Jellyfish-inspired robot moves like nature's most efficient swimmer
When it comes to developing robots that can move efficiently through water, scientists regularly turn to creature’s like squid and jellyfish for inspiration, and a UK research team has just produced one that can swim with the best of them. The soft and flexible robot uses a novel propulsion method to move much like the most efficient swimmer found in nature, and carries a set of attributes its creators say are well suited to operating near fragile and sensitive underwater environments.
The robot was created by a team of engineers from the University of Southampton and the University of Edinburgh, who sought inspiration from what is considered nature’s most efficient swimmer, Aurelia aurita, or moon jellyfish. The robot mimics the locomotion of this marine creature with the help of what the engineers call a “propulsive bell.”
This consists of a rubber membrane that encases a set of eight 3D-printed, flexible ribs, with a small piston positioned at the robot’s upper body. This piston punches the propulsive bell which causes it to expand and then spring back to its original shape repeatedly, producing jets of fluid that propel the robot through the water.
This imitates the swimming technique used by jellyfish and when the bell is struck at just the right frequency, the robot was able to swim at a rate of one body length per second and equal the efficiency of the Aurelia aurita. This phenomenon is known as resonance and refers to the large vibrations that result from the application of force at just the right frequency, much like pushing a child on a swing.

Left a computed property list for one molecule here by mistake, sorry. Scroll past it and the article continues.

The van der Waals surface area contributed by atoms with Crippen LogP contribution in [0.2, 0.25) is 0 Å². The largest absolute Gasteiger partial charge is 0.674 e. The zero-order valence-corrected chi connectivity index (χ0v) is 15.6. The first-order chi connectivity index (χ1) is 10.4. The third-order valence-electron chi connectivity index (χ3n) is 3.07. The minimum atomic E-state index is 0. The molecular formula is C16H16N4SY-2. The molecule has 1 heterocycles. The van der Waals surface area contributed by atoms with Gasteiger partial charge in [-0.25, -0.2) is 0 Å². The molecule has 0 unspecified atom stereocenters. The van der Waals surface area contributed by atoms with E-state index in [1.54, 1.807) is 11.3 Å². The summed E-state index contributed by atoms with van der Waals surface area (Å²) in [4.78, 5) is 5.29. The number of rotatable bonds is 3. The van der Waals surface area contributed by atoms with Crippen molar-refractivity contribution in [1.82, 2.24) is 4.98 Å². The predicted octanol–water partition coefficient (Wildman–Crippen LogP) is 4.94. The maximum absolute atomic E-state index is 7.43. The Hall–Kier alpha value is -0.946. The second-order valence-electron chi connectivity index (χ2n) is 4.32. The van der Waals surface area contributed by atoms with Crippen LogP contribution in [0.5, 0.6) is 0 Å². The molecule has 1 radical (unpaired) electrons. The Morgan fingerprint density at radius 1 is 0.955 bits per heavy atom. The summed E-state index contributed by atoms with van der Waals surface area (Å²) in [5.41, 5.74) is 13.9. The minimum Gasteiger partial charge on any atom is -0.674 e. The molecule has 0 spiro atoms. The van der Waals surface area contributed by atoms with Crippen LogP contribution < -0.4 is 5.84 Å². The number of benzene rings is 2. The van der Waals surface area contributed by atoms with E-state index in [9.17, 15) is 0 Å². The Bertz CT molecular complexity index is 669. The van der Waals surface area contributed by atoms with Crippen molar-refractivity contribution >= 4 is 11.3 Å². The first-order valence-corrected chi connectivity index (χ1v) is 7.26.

According to the scientists, this is the first time resonance has been demonstrated as a form of propulsion in a submersible, and the technique enables the robot to swim 10 to 50 times more efficiently than comparable underwater robots driven by propellors.
"Previous attempts to propel underwater robots with jetting systems have involved pushing water through a rigid tube but we wanted to take it further so we brought in elasticity and resonance to mimic biology," says co-author Thierry Bujard. "I was really surprised by the results, I was confident that the design would work but the efficiency of the robot was much greater than I expected."
Because the robot features a soft and flexible exterior, the scientists believe it could one day prove useful in exploring fragile environments, such as coral reefs, archaeological sites or areas frequented by human swimmers. The team will now turn its attention to fitting out the robot with the tech needed for these kinds of applications.
"There are still many challenges and exciting possibilities to explore with soft underwater robotic technologies,” says Dr Gabriel Weymouth from the University of Southampton. “We are now looking to extend the concept behind this robot to a fully maneuverable and autonomous underwater vehicle capable of sensing and navigating its environment."
The research was published in the journal Science Robotics, while the video below contains raw footage of the robot in action.